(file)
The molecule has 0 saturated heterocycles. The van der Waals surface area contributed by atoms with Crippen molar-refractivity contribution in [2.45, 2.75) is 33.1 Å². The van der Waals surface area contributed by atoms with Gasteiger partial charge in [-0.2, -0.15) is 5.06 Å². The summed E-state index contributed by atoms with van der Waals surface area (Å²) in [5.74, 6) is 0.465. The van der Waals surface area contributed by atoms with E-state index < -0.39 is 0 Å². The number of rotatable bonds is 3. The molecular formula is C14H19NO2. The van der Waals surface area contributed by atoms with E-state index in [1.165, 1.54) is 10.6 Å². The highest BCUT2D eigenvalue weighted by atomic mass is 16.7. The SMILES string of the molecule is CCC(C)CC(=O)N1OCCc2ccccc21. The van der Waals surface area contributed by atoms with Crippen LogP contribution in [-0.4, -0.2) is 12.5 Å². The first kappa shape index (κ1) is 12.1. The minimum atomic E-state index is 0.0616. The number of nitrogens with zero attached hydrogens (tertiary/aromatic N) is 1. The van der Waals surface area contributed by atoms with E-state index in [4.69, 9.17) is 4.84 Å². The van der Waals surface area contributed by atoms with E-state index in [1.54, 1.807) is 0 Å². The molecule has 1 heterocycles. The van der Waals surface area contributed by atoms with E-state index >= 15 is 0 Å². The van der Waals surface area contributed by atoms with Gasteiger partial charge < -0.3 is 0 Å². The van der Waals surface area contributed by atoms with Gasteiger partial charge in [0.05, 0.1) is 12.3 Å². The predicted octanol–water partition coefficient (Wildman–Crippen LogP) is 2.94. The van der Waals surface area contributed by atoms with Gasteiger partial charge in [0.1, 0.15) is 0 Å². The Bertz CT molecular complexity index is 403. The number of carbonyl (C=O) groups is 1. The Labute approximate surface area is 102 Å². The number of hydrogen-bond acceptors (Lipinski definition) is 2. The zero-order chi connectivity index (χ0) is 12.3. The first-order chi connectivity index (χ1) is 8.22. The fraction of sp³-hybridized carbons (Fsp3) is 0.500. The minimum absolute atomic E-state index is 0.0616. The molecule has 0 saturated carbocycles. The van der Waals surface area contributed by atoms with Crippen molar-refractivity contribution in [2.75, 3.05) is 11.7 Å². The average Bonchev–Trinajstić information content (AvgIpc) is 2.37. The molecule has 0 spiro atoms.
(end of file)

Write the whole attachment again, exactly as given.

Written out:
The molecule has 0 saturated heterocycles. The van der Waals surface area contributed by atoms with Crippen molar-refractivity contribution in [2.45, 2.75) is 33.1 Å². The van der Waals surface area contributed by atoms with Gasteiger partial charge in [-0.2, -0.15) is 5.06 Å². The summed E-state index contributed by atoms with van der Waals surface area (Å²) in [5.74, 6) is 0.465. The van der Waals surface area contributed by atoms with E-state index < -0.39 is 0 Å². The number of rotatable bonds is 3. The molecular formula is C14H19NO2. The van der Waals surface area contributed by atoms with E-state index in [1.165, 1.54) is 10.6 Å². The highest BCUT2D eigenvalue weighted by atomic mass is 16.7. The SMILES string of the molecule is CCC(C)CC(=O)N1OCCc2ccccc21. The van der Waals surface area contributed by atoms with Crippen LogP contribution in [-0.4, -0.2) is 12.5 Å². The first kappa shape index (κ1) is 12.1. The minimum atomic E-state index is 0.0616. The number of nitrogens with zero attached hydrogens (tertiary/aromatic N) is 1. The van der Waals surface area contributed by atoms with E-state index in [4.69, 9.17) is 4.84 Å². The van der Waals surface area contributed by atoms with E-state index in [1.54, 1.807) is 0 Å². The molecule has 1 heterocycles. The van der Waals surface area contributed by atoms with E-state index >= 15 is 0 Å². The van der Waals surface area contributed by atoms with Gasteiger partial charge < -0.3 is 0 Å². The van der Waals surface area contributed by atoms with Gasteiger partial charge in [0.05, 0.1) is 12.3 Å². The predicted octanol–water partition coefficient (Wildman–Crippen LogP) is 2.94. The van der Waals surface area contributed by atoms with Gasteiger partial charge in [0.1, 0.15) is 0 Å². The Bertz CT molecular complexity index is 403. The number of carbonyl (C=O) groups is 1. The Labute approximate surface area is 102 Å². The number of hydrogen-bond acceptors (Lipinski definition) is 2. The zero-order chi connectivity index (χ0) is 12.3. The first-order chi connectivity index (χ1) is 8.22. The fraction of sp³-hybridized carbons (Fsp3) is 0.500. The minimum absolute atomic E-state index is 0.0616. The molecule has 0 saturated carbocycles. The van der Waals surface area contributed by atoms with Crippen molar-refractivity contribution in [2.75, 3.05) is 11.7 Å². The average Bonchev–Trinajstić information content (AvgIpc) is 2.37. The molecule has 0 spiro atoms.